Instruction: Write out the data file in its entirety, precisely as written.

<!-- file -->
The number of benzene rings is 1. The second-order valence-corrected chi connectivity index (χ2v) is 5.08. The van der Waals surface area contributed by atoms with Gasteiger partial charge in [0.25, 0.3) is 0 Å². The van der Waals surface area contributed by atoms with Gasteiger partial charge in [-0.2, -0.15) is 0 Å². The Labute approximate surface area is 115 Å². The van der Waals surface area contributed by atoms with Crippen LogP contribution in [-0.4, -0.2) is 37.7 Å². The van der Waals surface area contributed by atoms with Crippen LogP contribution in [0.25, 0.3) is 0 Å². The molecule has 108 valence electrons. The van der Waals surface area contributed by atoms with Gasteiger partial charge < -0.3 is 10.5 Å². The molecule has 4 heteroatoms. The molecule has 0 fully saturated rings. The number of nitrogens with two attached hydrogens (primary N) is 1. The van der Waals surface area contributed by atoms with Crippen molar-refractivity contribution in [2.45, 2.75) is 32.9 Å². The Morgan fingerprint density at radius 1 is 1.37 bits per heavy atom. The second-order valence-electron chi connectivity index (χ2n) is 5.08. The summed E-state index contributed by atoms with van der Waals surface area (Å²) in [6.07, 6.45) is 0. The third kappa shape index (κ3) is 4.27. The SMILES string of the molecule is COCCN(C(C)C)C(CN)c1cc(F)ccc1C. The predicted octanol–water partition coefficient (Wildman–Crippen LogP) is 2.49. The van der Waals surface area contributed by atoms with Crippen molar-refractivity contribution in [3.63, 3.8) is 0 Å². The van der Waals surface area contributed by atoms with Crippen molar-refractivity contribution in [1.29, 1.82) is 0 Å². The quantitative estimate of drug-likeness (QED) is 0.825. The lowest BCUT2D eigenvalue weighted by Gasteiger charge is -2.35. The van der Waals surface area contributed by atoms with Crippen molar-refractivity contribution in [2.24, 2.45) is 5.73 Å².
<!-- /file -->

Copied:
The number of benzene rings is 1. The second-order valence-corrected chi connectivity index (χ2v) is 5.08. The van der Waals surface area contributed by atoms with Gasteiger partial charge in [0.25, 0.3) is 0 Å². The van der Waals surface area contributed by atoms with Gasteiger partial charge in [-0.2, -0.15) is 0 Å². The Labute approximate surface area is 115 Å². The van der Waals surface area contributed by atoms with Crippen LogP contribution in [-0.4, -0.2) is 37.7 Å². The van der Waals surface area contributed by atoms with Crippen LogP contribution in [0.25, 0.3) is 0 Å². The molecule has 108 valence electrons. The van der Waals surface area contributed by atoms with Gasteiger partial charge < -0.3 is 10.5 Å². The molecule has 4 heteroatoms. The molecule has 0 fully saturated rings. The number of nitrogens with two attached hydrogens (primary N) is 1. The van der Waals surface area contributed by atoms with Crippen molar-refractivity contribution in [2.45, 2.75) is 32.9 Å². The Morgan fingerprint density at radius 1 is 1.37 bits per heavy atom. The second-order valence-electron chi connectivity index (χ2n) is 5.08. The summed E-state index contributed by atoms with van der Waals surface area (Å²) in [6.07, 6.45) is 0. The third kappa shape index (κ3) is 4.27. The SMILES string of the molecule is COCCN(C(C)C)C(CN)c1cc(F)ccc1C. The predicted octanol–water partition coefficient (Wildman–Crippen LogP) is 2.49. The van der Waals surface area contributed by atoms with Crippen molar-refractivity contribution in [3.63, 3.8) is 0 Å². The van der Waals surface area contributed by atoms with Crippen molar-refractivity contribution in [1.29, 1.82) is 0 Å². The quantitative estimate of drug-likeness (QED) is 0.825. The lowest BCUT2D eigenvalue weighted by Gasteiger charge is -2.35. The van der Waals surface area contributed by atoms with Crippen molar-refractivity contribution in [2.24, 2.45) is 5.73 Å².